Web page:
But even in this case, where there are comparatively few variables (the main ones being temperature and mosquito-human interactions), the data are overwhelmingly scant. That's not to say it's not true; but to demonstrate that the climate in this particular cycle is directly leading to an increase in tropical diseases requires such an amount of unmeasurable data that it mitigates any solid conclusions.

I provide this example because when you look at how nebulous the concept is of a high or low point in global civilization (comparing across eras no less), it seems like there is so much potential selection bias to prove a point that the thesis can never be solidly supported.
 
charles brough
 
Reply Fri 24 Apr, 2009 10:29 am
@VideCorSpoon,
In a book I wrote a long time ago, "the Cycle of Civilization," I came up with a 500 year cycle but made no pretense it was precise or that it was not made of a number of other cycles that it, in turn, was a combination of.

But the idea of weather or climate change causing the rise and fall of civilizations is just one of a dozen conflicting theories which, all put together, still do not explain civilizations and their rise and fall. The climate/weather one goes back at least to Elsworth? Huntington, a good half century ago. We hear it every once in a while, still.

In a close study of world history, I observed that each civilization experienced periods of their own rise and fall before the final collapse and the conversion to a new religion. In each civilization, women took more authority because society was becoming shaky. In each, tolerance and humanism were more prevelant and social problems more extreme. In other words, stress was building up and society was in decline. Finally, in each case, religious reaction developed as though in an effort to hold things together and prevent total collapse.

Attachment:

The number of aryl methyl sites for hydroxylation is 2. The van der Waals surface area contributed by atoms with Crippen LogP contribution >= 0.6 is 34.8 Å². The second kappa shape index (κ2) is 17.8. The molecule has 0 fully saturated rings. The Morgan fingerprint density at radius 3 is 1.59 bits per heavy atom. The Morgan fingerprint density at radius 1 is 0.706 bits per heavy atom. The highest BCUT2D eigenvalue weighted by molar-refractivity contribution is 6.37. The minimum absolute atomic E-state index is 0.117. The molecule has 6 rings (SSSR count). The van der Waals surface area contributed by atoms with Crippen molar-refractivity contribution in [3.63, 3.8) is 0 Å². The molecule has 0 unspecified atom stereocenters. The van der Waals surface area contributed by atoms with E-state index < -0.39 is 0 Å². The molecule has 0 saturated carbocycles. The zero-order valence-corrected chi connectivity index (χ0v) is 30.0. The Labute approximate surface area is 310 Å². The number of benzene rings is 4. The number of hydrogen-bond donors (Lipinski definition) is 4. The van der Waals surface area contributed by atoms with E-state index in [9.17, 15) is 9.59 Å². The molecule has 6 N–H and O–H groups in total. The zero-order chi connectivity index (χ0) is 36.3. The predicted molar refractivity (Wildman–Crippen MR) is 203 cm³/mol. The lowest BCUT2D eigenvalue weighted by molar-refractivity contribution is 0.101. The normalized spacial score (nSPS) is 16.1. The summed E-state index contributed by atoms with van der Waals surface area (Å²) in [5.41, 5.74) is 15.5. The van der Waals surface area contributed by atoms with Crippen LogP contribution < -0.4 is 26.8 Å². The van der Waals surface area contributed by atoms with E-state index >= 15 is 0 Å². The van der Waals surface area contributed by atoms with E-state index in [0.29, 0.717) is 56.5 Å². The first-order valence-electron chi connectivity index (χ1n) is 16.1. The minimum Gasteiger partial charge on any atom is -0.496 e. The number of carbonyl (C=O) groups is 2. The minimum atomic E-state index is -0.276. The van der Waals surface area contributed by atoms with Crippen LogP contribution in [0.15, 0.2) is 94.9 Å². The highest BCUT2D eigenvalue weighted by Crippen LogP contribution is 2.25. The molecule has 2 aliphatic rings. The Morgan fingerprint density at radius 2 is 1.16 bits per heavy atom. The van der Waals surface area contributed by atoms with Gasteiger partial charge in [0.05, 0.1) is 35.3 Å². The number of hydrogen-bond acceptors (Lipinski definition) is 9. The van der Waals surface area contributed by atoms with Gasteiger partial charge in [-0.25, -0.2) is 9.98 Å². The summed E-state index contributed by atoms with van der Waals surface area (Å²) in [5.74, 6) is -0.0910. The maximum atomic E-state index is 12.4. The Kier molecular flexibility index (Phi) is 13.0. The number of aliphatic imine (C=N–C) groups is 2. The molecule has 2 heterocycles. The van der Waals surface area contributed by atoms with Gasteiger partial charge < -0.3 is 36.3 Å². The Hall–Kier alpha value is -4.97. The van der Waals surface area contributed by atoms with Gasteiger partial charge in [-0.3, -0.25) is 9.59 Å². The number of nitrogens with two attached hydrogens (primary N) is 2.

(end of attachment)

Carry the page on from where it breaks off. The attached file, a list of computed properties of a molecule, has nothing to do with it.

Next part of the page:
Certainly, weather and climate have an effect on the speed and timing of all this, but it does not explain it. The decline has also been attributed to the problems with urbinization, but cities can work well for many centuries, then decline. Congestion is always a problem, but not the cause of the decline and collapse of civilizations. The great man theory does not explain it nor does the influence of "God." It is not caused by the presense or absense of plagues and other diseases nor the exploitation of the environment. Every civilization does end with environmental problems, but only because the civilization loses its ability to handle them. Its decline causes the environmenal problems that collapse it.

The growth of human culture, numbers and civilization's rise and fall are all generated by the natural selection process underway always between religion-based societies over their territories and resources. It is a complex subject and well worth discussing. . .